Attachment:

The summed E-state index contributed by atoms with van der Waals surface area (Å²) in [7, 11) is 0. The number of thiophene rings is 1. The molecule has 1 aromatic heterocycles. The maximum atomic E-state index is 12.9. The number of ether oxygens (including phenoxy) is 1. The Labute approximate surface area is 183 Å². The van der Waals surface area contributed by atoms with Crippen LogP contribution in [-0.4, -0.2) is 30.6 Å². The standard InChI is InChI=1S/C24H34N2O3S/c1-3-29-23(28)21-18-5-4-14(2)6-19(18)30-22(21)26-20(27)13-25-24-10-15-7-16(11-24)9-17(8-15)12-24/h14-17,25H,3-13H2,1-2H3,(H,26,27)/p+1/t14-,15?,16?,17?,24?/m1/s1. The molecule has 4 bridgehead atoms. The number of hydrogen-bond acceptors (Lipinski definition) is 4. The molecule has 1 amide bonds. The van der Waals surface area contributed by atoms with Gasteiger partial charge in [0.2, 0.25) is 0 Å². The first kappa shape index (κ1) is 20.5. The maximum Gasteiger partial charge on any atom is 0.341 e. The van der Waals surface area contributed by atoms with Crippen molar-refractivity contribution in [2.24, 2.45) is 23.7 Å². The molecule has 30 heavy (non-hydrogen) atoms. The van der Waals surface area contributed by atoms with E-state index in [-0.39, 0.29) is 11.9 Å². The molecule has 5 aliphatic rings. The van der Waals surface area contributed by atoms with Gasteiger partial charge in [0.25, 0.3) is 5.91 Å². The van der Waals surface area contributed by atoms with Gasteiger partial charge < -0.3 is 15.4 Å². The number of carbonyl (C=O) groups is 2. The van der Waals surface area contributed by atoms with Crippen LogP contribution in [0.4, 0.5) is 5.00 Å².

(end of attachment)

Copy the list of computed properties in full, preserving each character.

The summed E-state index contributed by atoms with van der Waals surface area (Å²) in [7, 11) is 0. The number of thiophene rings is 1. The molecule has 1 aromatic heterocycles. The maximum atomic E-state index is 12.9. The number of ether oxygens (including phenoxy) is 1. The Labute approximate surface area is 183 Å². The van der Waals surface area contributed by atoms with Crippen LogP contribution in [-0.4, -0.2) is 30.6 Å². The standard InChI is InChI=1S/C24H34N2O3S/c1-3-29-23(28)21-18-5-4-14(2)6-19(18)30-22(21)26-20(27)13-25-24-10-15-7-16(11-24)9-17(8-15)12-24/h14-17,25H,3-13H2,1-2H3,(H,26,27)/p+1/t14-,15?,16?,17?,24?/m1/s1. The molecule has 4 bridgehead atoms. The number of hydrogen-bond acceptors (Lipinski definition) is 4. The molecule has 1 amide bonds. The van der Waals surface area contributed by atoms with Gasteiger partial charge in [0.2, 0.25) is 0 Å². The first kappa shape index (κ1) is 20.5. The maximum Gasteiger partial charge on any atom is 0.341 e. The van der Waals surface area contributed by atoms with Crippen molar-refractivity contribution in [2.24, 2.45) is 23.7 Å². The molecule has 30 heavy (non-hydrogen) atoms. The van der Waals surface area contributed by atoms with E-state index in [-0.39, 0.29) is 11.9 Å². The molecule has 5 aliphatic rings. The van der Waals surface area contributed by atoms with Gasteiger partial charge in [0.25, 0.3) is 5.91 Å². The van der Waals surface area contributed by atoms with Gasteiger partial charge < -0.3 is 15.4 Å². The number of carbonyl (C=O) groups is 2. The van der Waals surface area contributed by atoms with Crippen LogP contribution in [0.4, 0.5) is 5.00 Å².